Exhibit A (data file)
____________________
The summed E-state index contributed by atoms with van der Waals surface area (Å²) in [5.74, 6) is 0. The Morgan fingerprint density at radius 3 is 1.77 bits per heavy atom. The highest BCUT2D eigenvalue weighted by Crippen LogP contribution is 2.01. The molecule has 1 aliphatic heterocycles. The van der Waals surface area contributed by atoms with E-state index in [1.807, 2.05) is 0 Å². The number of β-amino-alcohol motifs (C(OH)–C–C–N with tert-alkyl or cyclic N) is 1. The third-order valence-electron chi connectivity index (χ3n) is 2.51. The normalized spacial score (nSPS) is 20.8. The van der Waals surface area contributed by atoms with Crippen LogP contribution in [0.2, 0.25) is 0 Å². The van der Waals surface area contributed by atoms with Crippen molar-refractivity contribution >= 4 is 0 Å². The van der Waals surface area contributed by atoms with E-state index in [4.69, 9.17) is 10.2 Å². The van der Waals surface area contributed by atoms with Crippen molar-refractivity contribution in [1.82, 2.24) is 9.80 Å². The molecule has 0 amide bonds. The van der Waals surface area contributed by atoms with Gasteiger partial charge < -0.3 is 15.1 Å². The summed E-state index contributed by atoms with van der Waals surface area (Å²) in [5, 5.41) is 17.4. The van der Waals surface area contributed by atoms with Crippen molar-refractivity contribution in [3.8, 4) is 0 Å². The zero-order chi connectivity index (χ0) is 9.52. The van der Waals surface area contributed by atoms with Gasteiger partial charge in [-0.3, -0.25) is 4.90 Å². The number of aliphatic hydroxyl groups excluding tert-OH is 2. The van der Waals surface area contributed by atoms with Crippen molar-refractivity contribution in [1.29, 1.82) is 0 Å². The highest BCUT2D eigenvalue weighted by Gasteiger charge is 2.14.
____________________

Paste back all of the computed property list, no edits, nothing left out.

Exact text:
The summed E-state index contributed by atoms with van der Waals surface area (Å²) in [5.74, 6) is 0. The Morgan fingerprint density at radius 3 is 1.77 bits per heavy atom. The highest BCUT2D eigenvalue weighted by Crippen LogP contribution is 2.01. The molecule has 1 aliphatic heterocycles. The van der Waals surface area contributed by atoms with E-state index in [1.807, 2.05) is 0 Å². The number of β-amino-alcohol motifs (C(OH)–C–C–N with tert-alkyl or cyclic N) is 1. The third-order valence-electron chi connectivity index (χ3n) is 2.51. The normalized spacial score (nSPS) is 20.8. The van der Waals surface area contributed by atoms with Crippen LogP contribution in [0.2, 0.25) is 0 Å². The van der Waals surface area contributed by atoms with Crippen molar-refractivity contribution >= 4 is 0 Å². The van der Waals surface area contributed by atoms with E-state index in [4.69, 9.17) is 10.2 Å². The van der Waals surface area contributed by atoms with Crippen molar-refractivity contribution in [1.82, 2.24) is 9.80 Å². The molecule has 0 amide bonds. The van der Waals surface area contributed by atoms with Gasteiger partial charge < -0.3 is 15.1 Å². The summed E-state index contributed by atoms with van der Waals surface area (Å²) in [5, 5.41) is 17.4. The van der Waals surface area contributed by atoms with Crippen molar-refractivity contribution in [3.8, 4) is 0 Å². The zero-order chi connectivity index (χ0) is 9.52. The van der Waals surface area contributed by atoms with Gasteiger partial charge in [-0.3, -0.25) is 4.90 Å². The number of aliphatic hydroxyl groups excluding tert-OH is 2. The van der Waals surface area contributed by atoms with Crippen molar-refractivity contribution in [1.29, 1.82) is 0 Å². The highest BCUT2D eigenvalue weighted by Gasteiger charge is 2.14.